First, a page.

Midazolam injection, Versed (discontinued brand) is a drug prescribed to use during surgery as a sedation to reduce anxiety, and help patients forget the surgical experience. This medication is also prescribed to administer to patients prior to anesthesia to maintain anesthesia, patients who are intubated for respiration control are given midazolam injection. It is also prescribed for treating seizures.
Related Disease Conditions
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Treatment & Diagnosis
- Blepharoplasty (Eyelid Surgery)
- Sinus Surgery (Patient Instructions)
- Deviated Septum Surgery (Septoplasty) and Turbinectomy
- Cataract Surgery
- Lap Band (Surgery)
- Bowel Diversion Surgery: Ileostomy, Colostomy, Ileoanal Reservoir, and Continent Ileostomy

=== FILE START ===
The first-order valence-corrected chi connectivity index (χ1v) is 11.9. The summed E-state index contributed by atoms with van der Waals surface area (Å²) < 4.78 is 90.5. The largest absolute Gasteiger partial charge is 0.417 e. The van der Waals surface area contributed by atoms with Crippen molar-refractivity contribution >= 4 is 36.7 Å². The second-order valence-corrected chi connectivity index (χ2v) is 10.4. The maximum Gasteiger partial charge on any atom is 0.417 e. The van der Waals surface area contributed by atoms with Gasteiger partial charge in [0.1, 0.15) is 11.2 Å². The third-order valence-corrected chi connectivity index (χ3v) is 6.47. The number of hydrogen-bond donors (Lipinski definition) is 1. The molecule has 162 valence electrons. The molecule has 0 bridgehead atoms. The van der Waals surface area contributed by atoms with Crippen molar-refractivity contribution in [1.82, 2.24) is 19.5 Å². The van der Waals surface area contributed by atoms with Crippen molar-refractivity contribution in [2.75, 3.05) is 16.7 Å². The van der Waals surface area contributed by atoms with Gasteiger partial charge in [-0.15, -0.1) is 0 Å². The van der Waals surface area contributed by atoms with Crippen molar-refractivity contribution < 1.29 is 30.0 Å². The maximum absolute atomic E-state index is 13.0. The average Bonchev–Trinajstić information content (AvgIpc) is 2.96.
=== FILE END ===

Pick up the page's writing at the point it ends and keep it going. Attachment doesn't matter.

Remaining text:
- Joint Replacement Surgery of the Hand
- Heart Valve Disease Surgery
- Neck Lift Cosmetic Surgery
- Pediatric Epilepsy Surgery
- Questions To Ask Before Surgery
- Ulcerative Colitis Surgery
- Plastic Surgery (Cosmetic Surgery)
- Gastric Bypass Surgery
- Astigmatic Keratotomy (AK) Eye Surgery
Medications & Supplements
Prevention & Wellness
Brain & Nervous Resources
Report Problems to the Food and Drug Administration
You are encouraged to report negative side effects of prescription drugs to the FDA. Visit the FDA MedWatch website or call 1-800-FDA-1088.
Top midazolam-injection Related Articles
Blepharoplasty (Eyelid Surgery)Eyelid surgery, also called blepharoplasty, is a cosmetic procedure in which drooping of the lower and/or upper eyelids is reduced by removing excess skin, muscle, and fat. Complications of the procedure include bleeding, infection, dry eyes, an inability to fully close the eyes, eyelid skin that folds in or out abnormally, abnormal skin discoloration of the eyelids, and a pulled-down lower lid lash line or a possible loss of vision.